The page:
By faith Sarah herself received power to conceive, even when she was past the age, since she considered him faithful who had promised. Therefore from one man (and one woman), and him as good as dead, were born descendants as many as the stars of heaven and as many as the innumerable grains of sand by the seashore.

If I ever get a tattoo, the one I would most consider would be an image of the word faith slicing through the word grace, as in “by faith are you saved through grace.” (Faith through grace, get it?) Something like this, but with it cutting through a larger word “GRACE” done in a way so that both words are clearly seen.

http://in1.ccio.co/r1/i/o5/5b04922b333a70d90cb1dfc0bde7cb5c.jpg
Faith tattoo image

But I digress.

The pastor ended with the thought that each person’s statement of FAITH is their life. Your statement of FAITH is YOU.

My faith is personal. I am not one of those people who evangelize every person I meet. I don’t, however, avoid talking about my faith it if is relevant to the conversation. I pray throughout the day. If I tell someone I’m going to pray for them, I do. I have deep convictions about certain beliefs and a very strong sense of liberal theology (which isn’t surprising given the hodge-podge patchwork of churches I’ve attended so far in my life). This quote* says it so well:

In essentials, unity.
In non-essentials, liberty.
In all things, charity (love).

Faith is not a creed, a recitation of a list of beliefs. Faith is not something that can be measured.

Faith, in my opinion, can not be more or less than it is. One either believes or doesn’t.

Yes, there may be reservations or questions — but when it comes right down to it — are you IN or out? You can’t stay on the Titanic and be in the lifeboat at the same time. Well, technically, I guess you could do that but your ultimate choice would be Titanic in the end.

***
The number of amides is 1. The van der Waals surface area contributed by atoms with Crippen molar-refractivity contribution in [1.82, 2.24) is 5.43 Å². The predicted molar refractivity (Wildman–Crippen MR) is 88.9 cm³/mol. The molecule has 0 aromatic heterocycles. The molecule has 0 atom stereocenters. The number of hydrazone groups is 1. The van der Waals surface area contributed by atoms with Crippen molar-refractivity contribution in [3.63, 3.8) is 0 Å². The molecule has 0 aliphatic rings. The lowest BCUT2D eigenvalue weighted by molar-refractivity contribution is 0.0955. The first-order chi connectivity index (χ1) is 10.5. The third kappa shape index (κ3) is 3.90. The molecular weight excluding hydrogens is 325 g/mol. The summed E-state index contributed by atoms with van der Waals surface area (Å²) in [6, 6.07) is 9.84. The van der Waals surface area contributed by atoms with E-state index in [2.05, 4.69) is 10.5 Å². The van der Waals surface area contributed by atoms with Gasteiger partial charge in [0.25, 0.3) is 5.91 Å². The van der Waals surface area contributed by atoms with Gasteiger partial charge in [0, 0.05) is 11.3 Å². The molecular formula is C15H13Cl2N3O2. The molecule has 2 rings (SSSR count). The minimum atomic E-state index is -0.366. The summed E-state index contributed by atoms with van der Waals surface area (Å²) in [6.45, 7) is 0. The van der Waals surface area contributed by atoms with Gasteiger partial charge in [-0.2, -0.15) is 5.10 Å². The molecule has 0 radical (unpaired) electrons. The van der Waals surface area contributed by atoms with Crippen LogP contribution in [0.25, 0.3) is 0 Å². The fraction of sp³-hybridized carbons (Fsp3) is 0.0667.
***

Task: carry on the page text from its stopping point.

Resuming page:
At some point the decision has to be made.

I don’t think there is more or less, to it.
I don’t believe one can have a “LOT” of faith.
Faith just IS. Or it isn’t.
You’ve taken the leap or you haven’t.

One tiny grain of faith, as small as a mustard seed is enough to move a mountain. Given that, does attempting to quantify faith make any sense?
How much more faith than that tiny grain is possible or even needed?

Faith has gotten me through all the major decision in my life. I’ve seen miracles. I’ve lived miracles. I’ve had sorrow, sadness, heartache and pain. There has been joy, laughter, and love. Through it all, like a thread woven into a gorgeous piece of fabric — FAITH is what holds it all together for me. Thanks be to God.

*The attribution of the quote is quite a story. You can read all about it here. Research points to this person as the author: Marc’ Antonio de Dominis (1560-1624), archbishop of Split (Spalato).

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quirkyjazz

I am a pianist, musician, music teacher, choir director, mother, wife, daughter, sister, cousin, sister-in-law, friend, neighbor. I enjoy music (of course!), quilting, sewing, beading, traveling, kayaking, camping, biking, hiking, gardening, knitting, scrapbooking, cooking, reading, poetry, drinking good coffee, and having fun with family and friends. NOTE -- Creative Commons License: All work of The Tromp Queen (quirkyjazz, aka Jill) is licensed under a Creative Commons Attribution-NonCommercial-NoDerivs 4.0 Unported License.